Every Picture Tells a Story: The Sarajevo Haggadah

Festive meal from The Sarajevo Haggadah People of the Book: A Novel by Geraldine Brooks (2008) is a popular book of Jewish historical fiction. It explores various times and places of Jewish history by tracing the journey of The Sarajevo Haggadah, originally created in the fourteenth century.

Kiddush, etc. in the Sarajevo Haggadah
Kiddush, etc.

The author portrays what life was like via imaginary characters. Muslims are shown in a most sympathetic light (except for one story). I found the Inquisition story very disturbing; torture is graphically described. The stain in the Haggadah, that I always assumed was wine, is said to be blood. The book is reminiscent of James Michener’s The Source (1965), except that the stories are in reverse chronological order in People of the Book. I know many people love this book and that it is a popular Book Group selection. I found the writing not as polished as I would have liked. I was especially disappointed by the absence of any pictures since the plot refers to the Haggadah’s illustrations so often.

Ha Lachma Anya from The Sarajevo Haggadah
spills on "Ha Lachma Anya ..."

One important plot point has to do with the fact that a reproduction is never entirely the same as the original. Digital copies of a picture, no matter how small the pixel size is, will never be quite like a painting done by hand. And certainly copies of the things that get spilled or dropped on a book  as it is used will not be the same as the actual spillage. I think this relates to the interest in the analog qualities of music records as opposed to the digital audio files that have mostly replaced them. Anyway, ….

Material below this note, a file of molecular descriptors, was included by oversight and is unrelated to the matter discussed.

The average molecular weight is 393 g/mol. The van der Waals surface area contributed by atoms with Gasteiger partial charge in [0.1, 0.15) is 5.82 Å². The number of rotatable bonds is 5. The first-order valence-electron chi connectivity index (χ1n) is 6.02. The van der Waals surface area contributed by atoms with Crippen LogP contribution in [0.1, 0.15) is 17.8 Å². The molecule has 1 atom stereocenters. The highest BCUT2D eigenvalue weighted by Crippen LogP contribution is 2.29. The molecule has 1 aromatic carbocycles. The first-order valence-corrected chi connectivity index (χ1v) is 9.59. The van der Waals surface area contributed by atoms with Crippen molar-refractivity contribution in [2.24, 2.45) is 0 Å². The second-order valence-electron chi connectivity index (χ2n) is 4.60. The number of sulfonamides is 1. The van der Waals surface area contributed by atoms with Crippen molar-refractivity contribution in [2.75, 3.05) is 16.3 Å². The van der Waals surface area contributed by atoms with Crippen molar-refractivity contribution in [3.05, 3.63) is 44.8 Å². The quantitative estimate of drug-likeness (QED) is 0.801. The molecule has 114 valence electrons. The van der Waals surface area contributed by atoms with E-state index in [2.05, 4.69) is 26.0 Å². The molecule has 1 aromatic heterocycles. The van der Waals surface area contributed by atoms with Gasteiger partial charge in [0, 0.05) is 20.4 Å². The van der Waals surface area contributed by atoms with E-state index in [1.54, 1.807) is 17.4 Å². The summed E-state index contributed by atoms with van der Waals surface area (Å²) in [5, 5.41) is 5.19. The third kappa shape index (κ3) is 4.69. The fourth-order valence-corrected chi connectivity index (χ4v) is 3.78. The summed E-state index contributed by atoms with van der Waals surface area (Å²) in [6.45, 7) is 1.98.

Cover of The Sarajevo HaggadahThe book I really want to recommend this week is the library’s facsimile edition of The Sarajevo Haggadah. Half the book is English commentary and history by Cecil Roth; the other half is a reproduction of the original on shiny paper. The more recent, unfortunately exciting, history of the Haggadah happened after this version was published. It is mentioned in Geraldine Brooks’ novel.

 

Reed Sea; Miriam in The Sarajevo Haggadah
Reed Sea; Miriam
Creation in The Sarajevo Haggadah
Creation

The Haggadah starts with pictures of Creation and the origins of the Jewish people.

Wise and wicked sons in The Sarajevo Haggadah
Wise and wicked sons